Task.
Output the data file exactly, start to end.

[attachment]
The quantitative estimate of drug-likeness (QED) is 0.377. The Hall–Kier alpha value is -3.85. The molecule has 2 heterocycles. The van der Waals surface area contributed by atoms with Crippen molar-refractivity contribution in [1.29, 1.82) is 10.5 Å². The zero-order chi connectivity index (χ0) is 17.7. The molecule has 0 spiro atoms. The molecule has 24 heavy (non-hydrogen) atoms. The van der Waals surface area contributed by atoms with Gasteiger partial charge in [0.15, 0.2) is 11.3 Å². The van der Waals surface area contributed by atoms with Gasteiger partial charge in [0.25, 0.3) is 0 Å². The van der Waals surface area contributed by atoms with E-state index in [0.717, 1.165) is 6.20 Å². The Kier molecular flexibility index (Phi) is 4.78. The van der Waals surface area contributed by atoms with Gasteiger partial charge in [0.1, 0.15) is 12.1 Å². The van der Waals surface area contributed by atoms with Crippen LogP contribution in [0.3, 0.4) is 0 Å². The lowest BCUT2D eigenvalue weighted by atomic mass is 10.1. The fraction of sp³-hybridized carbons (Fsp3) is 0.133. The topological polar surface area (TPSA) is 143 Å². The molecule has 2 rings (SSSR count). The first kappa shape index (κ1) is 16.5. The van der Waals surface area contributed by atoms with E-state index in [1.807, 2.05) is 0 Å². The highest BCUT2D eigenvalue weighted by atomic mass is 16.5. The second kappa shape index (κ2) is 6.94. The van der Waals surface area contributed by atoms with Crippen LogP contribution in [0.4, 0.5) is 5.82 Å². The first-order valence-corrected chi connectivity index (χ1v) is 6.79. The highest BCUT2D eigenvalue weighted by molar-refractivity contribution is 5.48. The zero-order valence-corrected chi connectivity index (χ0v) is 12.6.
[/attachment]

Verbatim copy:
The quantitative estimate of drug-likeness (QED) is 0.377. The Hall–Kier alpha value is -3.85. The molecule has 2 heterocycles. The van der Waals surface area contributed by atoms with Crippen molar-refractivity contribution in [1.29, 1.82) is 10.5 Å². The zero-order chi connectivity index (χ0) is 17.7. The molecule has 0 spiro atoms. The molecule has 24 heavy (non-hydrogen) atoms. The van der Waals surface area contributed by atoms with Gasteiger partial charge in [0.15, 0.2) is 11.3 Å². The van der Waals surface area contributed by atoms with Gasteiger partial charge in [0.25, 0.3) is 0 Å². The van der Waals surface area contributed by atoms with E-state index in [0.717, 1.165) is 6.20 Å². The Kier molecular flexibility index (Phi) is 4.78. The van der Waals surface area contributed by atoms with Gasteiger partial charge in [0.1, 0.15) is 12.1 Å². The van der Waals surface area contributed by atoms with Crippen LogP contribution in [0.3, 0.4) is 0 Å². The lowest BCUT2D eigenvalue weighted by atomic mass is 10.1. The fraction of sp³-hybridized carbons (Fsp3) is 0.133. The topological polar surface area (TPSA) is 143 Å². The molecule has 2 rings (SSSR count). The first kappa shape index (κ1) is 16.5. The van der Waals surface area contributed by atoms with E-state index in [1.807, 2.05) is 0 Å². The highest BCUT2D eigenvalue weighted by atomic mass is 16.5. The second kappa shape index (κ2) is 6.94. The van der Waals surface area contributed by atoms with Crippen LogP contribution in [0.4, 0.5) is 5.82 Å². The first-order valence-corrected chi connectivity index (χ1v) is 6.79. The highest BCUT2D eigenvalue weighted by molar-refractivity contribution is 5.48. The zero-order valence-corrected chi connectivity index (χ0v) is 12.6.